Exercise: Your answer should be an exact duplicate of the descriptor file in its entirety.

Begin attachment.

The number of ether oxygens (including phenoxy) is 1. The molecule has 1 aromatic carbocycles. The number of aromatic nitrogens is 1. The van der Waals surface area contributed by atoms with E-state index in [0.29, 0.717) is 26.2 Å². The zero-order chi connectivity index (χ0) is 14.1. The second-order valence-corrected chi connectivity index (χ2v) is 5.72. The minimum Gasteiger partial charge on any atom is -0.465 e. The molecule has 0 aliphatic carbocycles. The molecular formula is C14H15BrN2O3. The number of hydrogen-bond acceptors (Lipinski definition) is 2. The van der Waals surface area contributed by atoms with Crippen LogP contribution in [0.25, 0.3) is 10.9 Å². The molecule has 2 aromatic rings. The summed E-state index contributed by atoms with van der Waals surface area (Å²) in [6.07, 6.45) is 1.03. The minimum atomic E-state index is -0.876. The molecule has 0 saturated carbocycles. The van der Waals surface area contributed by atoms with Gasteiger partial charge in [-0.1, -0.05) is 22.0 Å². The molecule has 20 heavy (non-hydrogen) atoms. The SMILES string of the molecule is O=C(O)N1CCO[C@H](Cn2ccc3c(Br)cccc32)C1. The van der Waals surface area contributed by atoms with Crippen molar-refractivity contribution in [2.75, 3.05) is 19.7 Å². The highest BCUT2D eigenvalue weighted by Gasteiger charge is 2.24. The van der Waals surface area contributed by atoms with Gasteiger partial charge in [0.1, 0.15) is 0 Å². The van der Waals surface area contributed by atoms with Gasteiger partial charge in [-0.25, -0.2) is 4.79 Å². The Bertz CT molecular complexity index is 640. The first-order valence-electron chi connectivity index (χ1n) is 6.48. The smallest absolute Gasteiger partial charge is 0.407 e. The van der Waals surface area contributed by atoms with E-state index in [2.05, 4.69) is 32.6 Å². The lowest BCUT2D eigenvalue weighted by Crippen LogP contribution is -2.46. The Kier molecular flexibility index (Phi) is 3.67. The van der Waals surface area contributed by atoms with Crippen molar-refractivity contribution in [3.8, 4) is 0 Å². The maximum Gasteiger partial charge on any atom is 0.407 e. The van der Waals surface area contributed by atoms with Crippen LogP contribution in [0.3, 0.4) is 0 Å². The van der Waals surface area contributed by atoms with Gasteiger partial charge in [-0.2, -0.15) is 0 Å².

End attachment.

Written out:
The number of ether oxygens (including phenoxy) is 1. The molecule has 1 aromatic carbocycles. The number of aromatic nitrogens is 1. The van der Waals surface area contributed by atoms with E-state index in [0.29, 0.717) is 26.2 Å². The zero-order chi connectivity index (χ0) is 14.1. The second-order valence-corrected chi connectivity index (χ2v) is 5.72. The minimum Gasteiger partial charge on any atom is -0.465 e. The molecule has 0 aliphatic carbocycles. The molecular formula is C14H15BrN2O3. The number of hydrogen-bond acceptors (Lipinski definition) is 2. The van der Waals surface area contributed by atoms with Crippen LogP contribution in [0.25, 0.3) is 10.9 Å². The molecule has 2 aromatic rings. The summed E-state index contributed by atoms with van der Waals surface area (Å²) in [6.07, 6.45) is 1.03. The minimum atomic E-state index is -0.876. The molecule has 0 saturated carbocycles. The van der Waals surface area contributed by atoms with Gasteiger partial charge in [-0.1, -0.05) is 22.0 Å². The molecule has 20 heavy (non-hydrogen) atoms. The SMILES string of the molecule is O=C(O)N1CCO[C@H](Cn2ccc3c(Br)cccc32)C1. The van der Waals surface area contributed by atoms with Crippen molar-refractivity contribution in [2.75, 3.05) is 19.7 Å². The highest BCUT2D eigenvalue weighted by Gasteiger charge is 2.24. The van der Waals surface area contributed by atoms with Gasteiger partial charge in [0.1, 0.15) is 0 Å². The van der Waals surface area contributed by atoms with Gasteiger partial charge in [-0.25, -0.2) is 4.79 Å². The Bertz CT molecular complexity index is 640. The first-order valence-electron chi connectivity index (χ1n) is 6.48. The smallest absolute Gasteiger partial charge is 0.407 e. The van der Waals surface area contributed by atoms with E-state index in [2.05, 4.69) is 32.6 Å². The lowest BCUT2D eigenvalue weighted by Crippen LogP contribution is -2.46. The Kier molecular flexibility index (Phi) is 3.67. The van der Waals surface area contributed by atoms with Crippen molar-refractivity contribution in [3.8, 4) is 0 Å². The maximum Gasteiger partial charge on any atom is 0.407 e. The van der Waals surface area contributed by atoms with Crippen LogP contribution in [0.3, 0.4) is 0 Å². The van der Waals surface area contributed by atoms with Gasteiger partial charge in [-0.2, -0.15) is 0 Å².